Configuring SSH

In the Linux world, the most popular secure login protocol is the Secure Shell (SSH). This protocol uses encryption technology to digitally "scramble" transmissions so that any data that might be intercepted on compromised routers or via packets sniffers can't be descrambled and used, at least not with any technology that's readily available in 2002. (In theory, a fast enough computer could break SSH's encryption, but computers capable of doing this either do not exist or are very rare.)

In 2002, SSH servers are becoming more common, although they're not yet universal. Like other login servers, basic SSH configuration is fairly painless, but there are both startup options and configuration files you may need to adjust to get the system working in precisely the way you want. Understanding something of how SSH operates may help you plan your SSH setup to best effect.



There has been some discussion in 2001 concerning the trademark status of the name SSH. It is possible that the protocol will acquire a new name in the not-too- distant future, that one major implementation (SSH) will retain its name, and that the other major implementation (OpenSSH) will change its name. This matter appears to be unresolved as I write these words, so I use the names that are on the products' Web sites. Proposals I have seen for changes do not involve changing the names of the programs distributed in packages, just the package names and names used in documentation.

Available SSH Software

There are two major SSH packages for Linux: the original commercial SSH (, which is produced by a company called SSH, and an open source reimplementation ( Many Linux distributions now ship with the latter, but you can use the former if you prefer. (If you use the original SSH, some uses may require you to purchase a license, but others allow you to use the software for free. Consult the SSH license for details.) Distributions that ship with OpenSSH include Caldera 3.1, Debian 2.2 (in the non-US package set), Mandrake 8.1, Red Hat 7.2, Slackware 7.0, and SuSE 7.3. You can obtain OpenSSH for other distributions, or the latest version if yours is older, from the OpenSSH Web site. For simplicity's sake, I use SSH to refer to any implementation of the SSH protocol, and differentiate this as necessary when referring to specific packages.



The OpenSSH project is closely associated with the OpenBSD OS. OpenSSH binaries for other OSs are therefore separated slightly from the main Web page. Specifically, the page contains information on OpenSSH for OSs other than OpenBSD, including the Linux versions. You can download portable source code or precompiled binaries for Linux.

In December of 2001, version 3.1 of the original SSH was released. In the same month, OpenSSH 3.0.2 was released. These version numbers are designed to be comparable; the original SSH and OpenSSH products support roughly the same features and cryptographic technologies in their version 3.0. x products, for instance. Version 3 of the SSH protocol adds Public Key Infrastructure (PKI) support, in which digital certificates "signed" by certificate authorities verify the identity of one or both parties in a transaction; smart card support, a hardware-based system of identity checking; and various other enhancements. Because the SSH company developed the protocol, they're likely to lead the OpenSSH project slightly in features.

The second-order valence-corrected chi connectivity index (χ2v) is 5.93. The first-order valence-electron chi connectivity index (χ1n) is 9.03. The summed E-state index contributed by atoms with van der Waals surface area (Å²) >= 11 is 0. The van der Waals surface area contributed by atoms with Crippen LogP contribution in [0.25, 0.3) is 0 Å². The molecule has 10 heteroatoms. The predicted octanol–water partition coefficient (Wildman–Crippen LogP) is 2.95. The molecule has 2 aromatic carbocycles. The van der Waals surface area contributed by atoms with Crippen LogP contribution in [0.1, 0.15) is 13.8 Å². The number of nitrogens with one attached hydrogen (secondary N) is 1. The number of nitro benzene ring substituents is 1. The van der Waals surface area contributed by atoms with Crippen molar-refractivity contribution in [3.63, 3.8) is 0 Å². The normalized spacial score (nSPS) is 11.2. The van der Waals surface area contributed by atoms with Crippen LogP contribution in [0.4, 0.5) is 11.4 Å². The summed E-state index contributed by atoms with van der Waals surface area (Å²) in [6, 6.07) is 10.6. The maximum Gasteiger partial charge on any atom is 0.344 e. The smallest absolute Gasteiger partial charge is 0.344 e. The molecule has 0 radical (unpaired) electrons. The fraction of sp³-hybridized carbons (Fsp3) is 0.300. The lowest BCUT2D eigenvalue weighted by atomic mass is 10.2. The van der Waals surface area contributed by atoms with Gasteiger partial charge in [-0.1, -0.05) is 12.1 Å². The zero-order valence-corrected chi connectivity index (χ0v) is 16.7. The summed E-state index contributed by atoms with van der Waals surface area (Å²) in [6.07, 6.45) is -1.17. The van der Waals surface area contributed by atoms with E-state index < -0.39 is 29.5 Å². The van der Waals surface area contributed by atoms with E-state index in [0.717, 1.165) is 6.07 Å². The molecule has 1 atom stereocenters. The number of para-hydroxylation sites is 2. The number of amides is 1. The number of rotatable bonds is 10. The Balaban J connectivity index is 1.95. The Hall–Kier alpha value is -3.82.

The original SSH and OpenSSH implementations interoperate , so you shouldn't have to be concerned with who created the clients that your server will serve, or who created a server to which you want to connect. There are occasional incompatibilities between specific versions of the packages, though, even within a single line. The protocol is designed to negotiate the maximum common level of the protocol, so an SSH version 2client can connect to a version 3 server, for example. Of course, such a connection uses the lowest common denominator level of the protocol.

Most OpenSSH packages come as several separate files. Most important are the base openssh package and the openssh-client and openssh-server packages that contain clients and servers, respectively. To use any SSH program, you must install the base package and at least one of openssh-client and openssh-server .

SSH is not yet as widespread a protocol as is Telnet, so you may need to distribute SSH client software for your users. These packages are available for many OSs. You can find links to free implementations of SSH for many OSs at Many commercial terminal programs for OSs like Windows and MacOS include SSH support, as well. The main problem in using SSH is not in locating the SSH clients, but in distributing them and convincing your users to use them.

Understanding SSH Capabilities

SSH does more than most other remote login protocols, and in more ways than simply providing encryption. Two extra features of SSH deserve special attention. First, it can forward or tunnel network ports between the client and server. This means that the forwarded protocol benefits from SSH's encryption. Depending on your configuration, this may be done automatically for X, so that when you log into an SSH server from a system on which X is running, you can launch X programs without worrying about setting further options. (Chapter 14 covers these matters in more detail.) With some extra work, you can tunnel just about any other protocol you like, providing an encrypted version of that protocol. In fact, it's even possible to use the Point-to-Point Protocol (PPP) to set up a network interface that's tunneled through SSH. The result is a Virtual Private Network (VPN) that's implemented via SSH. The VPN HOWTO document ( covers such configurations in detail.